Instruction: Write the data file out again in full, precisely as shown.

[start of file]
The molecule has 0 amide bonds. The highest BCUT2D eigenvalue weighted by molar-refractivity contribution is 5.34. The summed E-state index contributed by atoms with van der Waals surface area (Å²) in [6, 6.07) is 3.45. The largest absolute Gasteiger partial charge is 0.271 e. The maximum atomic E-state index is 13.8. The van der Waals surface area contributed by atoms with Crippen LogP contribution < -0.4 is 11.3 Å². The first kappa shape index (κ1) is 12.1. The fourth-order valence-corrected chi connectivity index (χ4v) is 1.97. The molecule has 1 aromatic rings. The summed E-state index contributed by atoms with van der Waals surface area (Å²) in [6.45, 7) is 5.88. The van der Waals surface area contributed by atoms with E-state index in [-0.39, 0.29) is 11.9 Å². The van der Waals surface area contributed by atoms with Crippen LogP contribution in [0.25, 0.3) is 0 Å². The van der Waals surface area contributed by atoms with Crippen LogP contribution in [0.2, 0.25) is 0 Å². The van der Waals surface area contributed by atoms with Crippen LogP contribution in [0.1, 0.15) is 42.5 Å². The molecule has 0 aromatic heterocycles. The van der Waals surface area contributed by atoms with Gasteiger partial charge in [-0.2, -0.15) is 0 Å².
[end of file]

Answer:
The molecule has 0 amide bonds. The highest BCUT2D eigenvalue weighted by molar-refractivity contribution is 5.34. The summed E-state index contributed by atoms with van der Waals surface area (Å²) in [6, 6.07) is 3.45. The largest absolute Gasteiger partial charge is 0.271 e. The maximum atomic E-state index is 13.8. The van der Waals surface area contributed by atoms with Crippen LogP contribution < -0.4 is 11.3 Å². The first kappa shape index (κ1) is 12.1. The fourth-order valence-corrected chi connectivity index (χ4v) is 1.97. The molecule has 1 aromatic rings. The summed E-state index contributed by atoms with van der Waals surface area (Å²) in [6.45, 7) is 5.88. The van der Waals surface area contributed by atoms with E-state index in [-0.39, 0.29) is 11.9 Å². The van der Waals surface area contributed by atoms with Crippen LogP contribution in [0.25, 0.3) is 0 Å². The van der Waals surface area contributed by atoms with Crippen LogP contribution in [0.2, 0.25) is 0 Å². The van der Waals surface area contributed by atoms with Crippen LogP contribution in [0.1, 0.15) is 42.5 Å². The molecule has 0 aromatic heterocycles. The van der Waals surface area contributed by atoms with Gasteiger partial charge in [-0.2, -0.15) is 0 Å².